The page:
POST TAGSMarket Updates
Blog posted On August 09, 2021
Near the beginning of last week, mortgage rates dipped near some of their lowest levels in six months – largely due to the Fed’s announcement and rising COVID cases. Toward the end of the week, rates began to trend upward due to strong economic reports including the ISM Non-Manufacturing Index, the ADP employment report, and the employment situation. Positive reports suggest that the economy is returning to a more stable level, which would then prompt the Fed to potentially raise the benchmark rate. Consequently, bond prices fell and Treasury yields rose – typically pushing rates higher. This week, the Labor Department’s Job Openings and Labor Turnover Survey (JOLTS) is scheduled for release followed by the consumer price index.
The JOLTS report tracks month to month changes in job openings, hiring, and voluntary quits. Job openings rose to a record high in May – up to 9.21 million. Vacancies are soaring in the health care, education, and hospitality industries, and hiring difficulties continue to persist. Consumer demand is outpacing the available workforce for many businesses. Consequently, many businesses have been offering higher wages, bonuses, and other hiring incentives. While this could increasingly help fill job vacancies, it also might contribute to the rising inflation. Businesses will more than likely offset the higher employee wages onto their consumers through higher prices. However, the rising number of available jobs is still a good sign of the economy’s continued recovery from the pandemic. The number of people who left their jobs voluntarily was a steep 3.6 million in May – a good sign of confidence that workers believe they can find a better job elsewhere. Many workers left their jobs in search of opportunities such as flexible hours, remote work, and higher wages.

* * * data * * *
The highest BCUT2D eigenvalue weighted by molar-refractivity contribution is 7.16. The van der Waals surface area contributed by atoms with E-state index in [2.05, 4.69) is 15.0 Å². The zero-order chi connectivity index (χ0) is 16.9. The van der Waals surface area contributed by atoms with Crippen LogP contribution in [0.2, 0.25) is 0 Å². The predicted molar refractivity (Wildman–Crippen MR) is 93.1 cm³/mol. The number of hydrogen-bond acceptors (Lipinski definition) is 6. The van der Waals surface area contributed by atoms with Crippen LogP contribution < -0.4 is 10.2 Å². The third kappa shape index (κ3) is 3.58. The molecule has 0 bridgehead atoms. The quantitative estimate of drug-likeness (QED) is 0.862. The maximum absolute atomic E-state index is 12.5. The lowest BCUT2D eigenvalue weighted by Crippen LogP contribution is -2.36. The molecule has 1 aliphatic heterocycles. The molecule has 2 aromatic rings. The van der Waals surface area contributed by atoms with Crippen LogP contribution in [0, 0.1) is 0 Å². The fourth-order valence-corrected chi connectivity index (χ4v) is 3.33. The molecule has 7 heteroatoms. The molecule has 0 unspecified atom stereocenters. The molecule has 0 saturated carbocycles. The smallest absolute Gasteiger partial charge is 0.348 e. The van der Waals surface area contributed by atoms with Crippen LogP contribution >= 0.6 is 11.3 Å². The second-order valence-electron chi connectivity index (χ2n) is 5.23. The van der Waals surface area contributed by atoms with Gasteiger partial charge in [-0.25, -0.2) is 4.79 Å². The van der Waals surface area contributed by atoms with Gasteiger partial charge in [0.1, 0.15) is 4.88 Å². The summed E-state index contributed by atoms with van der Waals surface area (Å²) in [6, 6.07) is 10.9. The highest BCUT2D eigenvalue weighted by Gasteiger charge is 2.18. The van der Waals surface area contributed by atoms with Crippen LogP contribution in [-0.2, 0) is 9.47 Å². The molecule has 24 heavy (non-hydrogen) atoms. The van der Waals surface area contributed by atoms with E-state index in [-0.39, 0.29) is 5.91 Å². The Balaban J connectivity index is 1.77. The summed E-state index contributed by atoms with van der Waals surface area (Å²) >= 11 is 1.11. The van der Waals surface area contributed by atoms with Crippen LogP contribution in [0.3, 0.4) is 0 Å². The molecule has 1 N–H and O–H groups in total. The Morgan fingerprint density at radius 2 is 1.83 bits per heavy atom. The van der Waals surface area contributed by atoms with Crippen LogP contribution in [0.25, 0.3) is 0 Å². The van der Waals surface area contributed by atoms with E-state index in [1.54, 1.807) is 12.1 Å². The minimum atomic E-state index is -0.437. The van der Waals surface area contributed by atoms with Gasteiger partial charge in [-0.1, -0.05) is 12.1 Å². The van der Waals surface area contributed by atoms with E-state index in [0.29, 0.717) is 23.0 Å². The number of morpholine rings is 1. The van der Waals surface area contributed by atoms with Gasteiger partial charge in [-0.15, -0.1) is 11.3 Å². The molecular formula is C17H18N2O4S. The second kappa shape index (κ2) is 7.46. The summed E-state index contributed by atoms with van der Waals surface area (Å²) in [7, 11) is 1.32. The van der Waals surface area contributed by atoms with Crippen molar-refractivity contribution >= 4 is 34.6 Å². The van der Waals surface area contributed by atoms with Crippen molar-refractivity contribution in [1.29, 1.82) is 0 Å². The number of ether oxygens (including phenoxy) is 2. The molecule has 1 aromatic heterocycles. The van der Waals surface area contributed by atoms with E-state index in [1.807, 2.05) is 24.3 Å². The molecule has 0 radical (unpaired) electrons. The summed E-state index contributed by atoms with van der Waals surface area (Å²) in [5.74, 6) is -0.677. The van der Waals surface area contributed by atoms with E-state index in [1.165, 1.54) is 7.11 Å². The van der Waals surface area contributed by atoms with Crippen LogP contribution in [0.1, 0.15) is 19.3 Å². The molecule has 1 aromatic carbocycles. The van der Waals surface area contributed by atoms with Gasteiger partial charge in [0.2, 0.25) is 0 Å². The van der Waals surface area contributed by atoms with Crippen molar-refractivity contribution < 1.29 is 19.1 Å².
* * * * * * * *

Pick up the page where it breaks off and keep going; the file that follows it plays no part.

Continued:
The consumer price index (CPI) tracks the changes in the average prices of a fixed basket of goods and services sold to final consumers. In June, the CPI rose 0.9% – the largest one-month change since June 2008. Year-over-year, the CPI rose 5.4% – the largest annual increase since August 2008. The core CPI increased 4.5% year-over-year – the steepest rise since September 1991. Inflation has been increasing sharply over the past several months for many reasons, including supply-chain bottlenecks, high demand, and limited supply. Policymakers at the Fed have continued to dismiss this inflation as temporary. Others see it as more ongoing issues. “What this really shows is inflation pressures remain more acute than appreciated and are going to be with us for a longer period,” said Sarah House, senior economist for Wells Fargo’s corporate and investment bank. Should inflation continue to rise sharply, the Fed might be required to step in and raise rates to help ease some of that upward pressure on prices.
Other market-influencing reports coming up this week include the weekly mortgage application survey and the weekly jobless claims survey.
For now, rates are still near historic lows. The next Fed meeting will take place at the end of this month, and many experts think it will be an important meeting for discussions about raising rates and tapering assets. If you would like to learn more about the current rate trends, let us know.